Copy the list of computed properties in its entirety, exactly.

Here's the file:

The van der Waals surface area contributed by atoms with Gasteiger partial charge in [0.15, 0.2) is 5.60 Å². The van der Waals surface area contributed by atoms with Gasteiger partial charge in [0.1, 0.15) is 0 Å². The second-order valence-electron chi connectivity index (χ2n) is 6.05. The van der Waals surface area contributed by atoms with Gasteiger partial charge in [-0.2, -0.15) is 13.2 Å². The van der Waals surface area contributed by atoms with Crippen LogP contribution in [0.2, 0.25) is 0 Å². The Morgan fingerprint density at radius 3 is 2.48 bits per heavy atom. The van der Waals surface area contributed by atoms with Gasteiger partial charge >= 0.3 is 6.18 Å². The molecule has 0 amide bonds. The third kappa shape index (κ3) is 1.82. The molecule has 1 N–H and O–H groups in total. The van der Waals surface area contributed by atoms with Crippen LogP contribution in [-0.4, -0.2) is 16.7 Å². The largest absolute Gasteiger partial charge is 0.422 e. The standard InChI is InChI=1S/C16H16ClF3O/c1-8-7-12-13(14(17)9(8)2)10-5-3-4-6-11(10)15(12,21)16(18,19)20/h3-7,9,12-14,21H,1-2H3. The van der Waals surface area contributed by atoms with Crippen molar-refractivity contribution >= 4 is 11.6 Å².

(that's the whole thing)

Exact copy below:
The van der Waals surface area contributed by atoms with Gasteiger partial charge in [0.15, 0.2) is 5.60 Å². The van der Waals surface area contributed by atoms with Gasteiger partial charge in [0.1, 0.15) is 0 Å². The second-order valence-electron chi connectivity index (χ2n) is 6.05. The van der Waals surface area contributed by atoms with Gasteiger partial charge in [-0.2, -0.15) is 13.2 Å². The van der Waals surface area contributed by atoms with Crippen LogP contribution in [0.2, 0.25) is 0 Å². The Morgan fingerprint density at radius 3 is 2.48 bits per heavy atom. The van der Waals surface area contributed by atoms with Gasteiger partial charge >= 0.3 is 6.18 Å². The molecule has 0 amide bonds. The third kappa shape index (κ3) is 1.82. The molecule has 1 N–H and O–H groups in total. The van der Waals surface area contributed by atoms with Crippen LogP contribution in [-0.4, -0.2) is 16.7 Å². The largest absolute Gasteiger partial charge is 0.422 e. The standard InChI is InChI=1S/C16H16ClF3O/c1-8-7-12-13(14(17)9(8)2)10-5-3-4-6-11(10)15(12,21)16(18,19)20/h3-7,9,12-14,21H,1-2H3. The van der Waals surface area contributed by atoms with Crippen molar-refractivity contribution >= 4 is 11.6 Å².